For our family, the Apologia science texts have been a great fit, suiting our style and method of homeschooling. They may not be the most scholarly of texts, but my boys have been given lots to think about as they work through this series of science books. I have found them to be very friendly to a Charlotte Mason style of homeschooling. The texts are meaty enough on their own, but I wanted to add some life and spirit to the information with additional meaningful supplements.
Using The Text as a Spine – Then Add Enhancements
Using them as a spine, I enhance our science courses with activities that make our learning more alive. Although all my children are interested in science, it is not their area of specialization so I think that using this series of texts, along with the lab work, has been academic enough. If they decide to pursue science after high school, I am confident that these texts have put down a good foundation.
It has always been important in our family to develop a great love for learning and creating a love for science is part of that goal. Charlotte Mason said that a love of learning is nurtured and fed by good ideas and a relationship with the material being presented. I have tried to apply this concept to our study of science using the Apologia texts.
My Plan for Biology – Using Charlotte Mason’s Principles
If you are thinking about using their biology text, Exploring Creation with Biology, you might be interested in my suggestions for adding in more of Charlotte Mason’s ideas that I share on this Squidoo Lens: Apologia Science: Exploring Creation with Biology. I also applied the same concepts to our study of Marine Biology using the Apologia text.
Any text is a tool and you can make it work to fit your child. Just because a text has a certain plan for its study, don’t forget that you can adapt the plan so your children get the most out of that text.
Occasionally my youngest son gets bogged down with the “why do I have to study this” attitude when it comes to certain aspects of science…usually the lab work. When this happens we have a conference together and brainstorm some ideas to get him going again. I usually find out that it is not so much a “why do I have to do this” attitude but a “I would rather focus on this aspect of the topic” situation. We work together to get him over the hump and back on track. I think this is a step towards self-education but still with my hand in the mix. I realize that the high school age child is really trying to comprehend how what they study is related to them in some way. They get the facts, they have the context, and now they want to make it relevant by having their own “conversation” with the materials. This takes a certain amount of flexibility on my part.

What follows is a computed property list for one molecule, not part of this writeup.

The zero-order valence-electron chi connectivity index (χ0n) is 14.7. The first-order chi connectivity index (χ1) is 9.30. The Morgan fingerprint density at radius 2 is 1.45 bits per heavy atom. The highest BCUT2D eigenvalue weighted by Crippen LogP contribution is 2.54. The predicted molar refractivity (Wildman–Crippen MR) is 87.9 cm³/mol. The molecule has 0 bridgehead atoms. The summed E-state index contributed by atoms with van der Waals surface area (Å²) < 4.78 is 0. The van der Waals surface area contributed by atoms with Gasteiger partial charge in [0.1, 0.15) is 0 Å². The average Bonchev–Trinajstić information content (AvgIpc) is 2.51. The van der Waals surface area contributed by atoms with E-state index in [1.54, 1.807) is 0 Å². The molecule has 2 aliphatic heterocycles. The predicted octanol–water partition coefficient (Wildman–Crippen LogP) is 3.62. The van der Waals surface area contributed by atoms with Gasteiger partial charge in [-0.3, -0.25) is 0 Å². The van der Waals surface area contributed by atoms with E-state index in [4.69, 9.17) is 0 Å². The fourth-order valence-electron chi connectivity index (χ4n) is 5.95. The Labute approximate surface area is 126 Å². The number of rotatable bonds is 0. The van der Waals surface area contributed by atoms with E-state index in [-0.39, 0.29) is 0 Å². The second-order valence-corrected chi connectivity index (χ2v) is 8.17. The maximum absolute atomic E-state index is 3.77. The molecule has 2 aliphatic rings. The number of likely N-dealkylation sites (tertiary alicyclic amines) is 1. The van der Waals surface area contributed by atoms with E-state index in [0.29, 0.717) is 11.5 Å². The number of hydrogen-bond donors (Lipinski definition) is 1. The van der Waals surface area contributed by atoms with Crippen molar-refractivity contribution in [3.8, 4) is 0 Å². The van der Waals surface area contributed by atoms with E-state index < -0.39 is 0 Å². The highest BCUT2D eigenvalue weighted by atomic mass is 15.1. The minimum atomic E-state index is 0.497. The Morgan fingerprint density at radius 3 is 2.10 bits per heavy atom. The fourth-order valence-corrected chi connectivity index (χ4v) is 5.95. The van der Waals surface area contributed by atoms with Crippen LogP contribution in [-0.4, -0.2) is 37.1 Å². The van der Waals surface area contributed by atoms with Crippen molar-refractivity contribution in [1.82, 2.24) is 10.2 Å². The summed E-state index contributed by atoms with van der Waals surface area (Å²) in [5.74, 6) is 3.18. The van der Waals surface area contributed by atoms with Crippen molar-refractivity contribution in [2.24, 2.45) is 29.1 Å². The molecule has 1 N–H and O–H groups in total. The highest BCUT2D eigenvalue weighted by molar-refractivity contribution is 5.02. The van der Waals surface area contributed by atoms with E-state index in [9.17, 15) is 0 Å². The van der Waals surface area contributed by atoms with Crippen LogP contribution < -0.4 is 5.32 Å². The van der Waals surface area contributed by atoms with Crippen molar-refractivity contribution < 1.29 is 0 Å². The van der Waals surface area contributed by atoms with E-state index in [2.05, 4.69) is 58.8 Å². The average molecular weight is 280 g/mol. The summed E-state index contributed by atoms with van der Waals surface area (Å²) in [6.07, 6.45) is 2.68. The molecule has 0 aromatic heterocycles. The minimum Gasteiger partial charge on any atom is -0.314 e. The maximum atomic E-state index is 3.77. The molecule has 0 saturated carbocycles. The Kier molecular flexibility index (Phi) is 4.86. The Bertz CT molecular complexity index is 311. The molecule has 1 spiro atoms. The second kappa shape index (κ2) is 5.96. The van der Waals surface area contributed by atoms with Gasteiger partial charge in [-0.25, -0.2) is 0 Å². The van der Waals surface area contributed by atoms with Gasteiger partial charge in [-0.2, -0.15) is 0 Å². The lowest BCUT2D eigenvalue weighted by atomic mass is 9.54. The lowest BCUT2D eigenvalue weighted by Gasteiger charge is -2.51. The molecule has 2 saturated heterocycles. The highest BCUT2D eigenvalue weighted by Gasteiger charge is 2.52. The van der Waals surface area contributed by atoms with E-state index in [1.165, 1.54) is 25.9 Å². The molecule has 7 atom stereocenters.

Mix It Up-Research Module Topics and Create a Report
I have my son pick one main idea from a module and do research about it instead of the module work. He loves it when I let him do this. He still reads the text and then comes up with a few ideas to look up on the internet and/or at the library. After the basic research, he spends a few hours saturating himself in that one topic and then he produces some sort of follow up project to present to me at the end of the module.
The project could be a poster, a Powerpoint presentation, an essay, some nature journals, or an oral report. He uses the project to demonstrate that he has a grasp of the science concept and that he has made some sort of connection to the ideas presented in the topic. Learning is more fun this way and allowing a creative product at the end instead of a test is refreshing for all involved. The end product gives his ideas and thinking a shape that the whole family can enjoy experiencing when it is finished.I would rather my boys had a notebook full of diagrams, sketches, lab sheets, and notes that mean something to them rather than a 100% on a test that perhaps doesn’t reflect what they did or did not learn.
Since we are not striving for complete knowledge of any area of science in our homeschooling, but rather to arouse interest and a love for science, these ideas work well in our family. I realize there will be “holes” to fill in the future if needed and I can live with that. My job is not to fill them up with lots and lots of knowledge but to spark a love for learning that will carry over into their adult life where they can self-educate or take additional classes to fill in where they are interested.
Next year we will be tackling Exploring Creation with Chemistry together. I used this text with my oldest son a number of years ago, before Charlotte Mason entered my life. I am anxious to start brainstorming some fresh ideas to go along with this hefty text. (Just a note to those paying attention: We have mixed up the usual science sequence and left a study of chemistry for last. No particular reason except that I wasn’t mentally prepared to offer chemistry until now.)
One last note: I read a lot about the debate over Apologia and their take on evolution and the young earth/old earth teachings. I look at it this way: I offer my boys the Apologia texts with supplements that teach even further about these topics from different points of view. We have read The Origin of Species, Darwin’s Black Box, and several other books that present varying sides of this debate. We *talk* a lot about these things in connection with our Bible study and our faith. I hope and pray that my children, all four of them, will have the skills and ability to decide using evidence what they believe and how this relates to their relationship to the Creator of the universe. They know where I stand and they know other views as well. I do not mean to spark a debate here on my blog but just to briefly address the negative take on all the Apologia Science texts.
I am submitting this entry to the Charlotte Mason Blog Carnival and if you have any entries you would like to submit, you can send them to this email address: [email protected].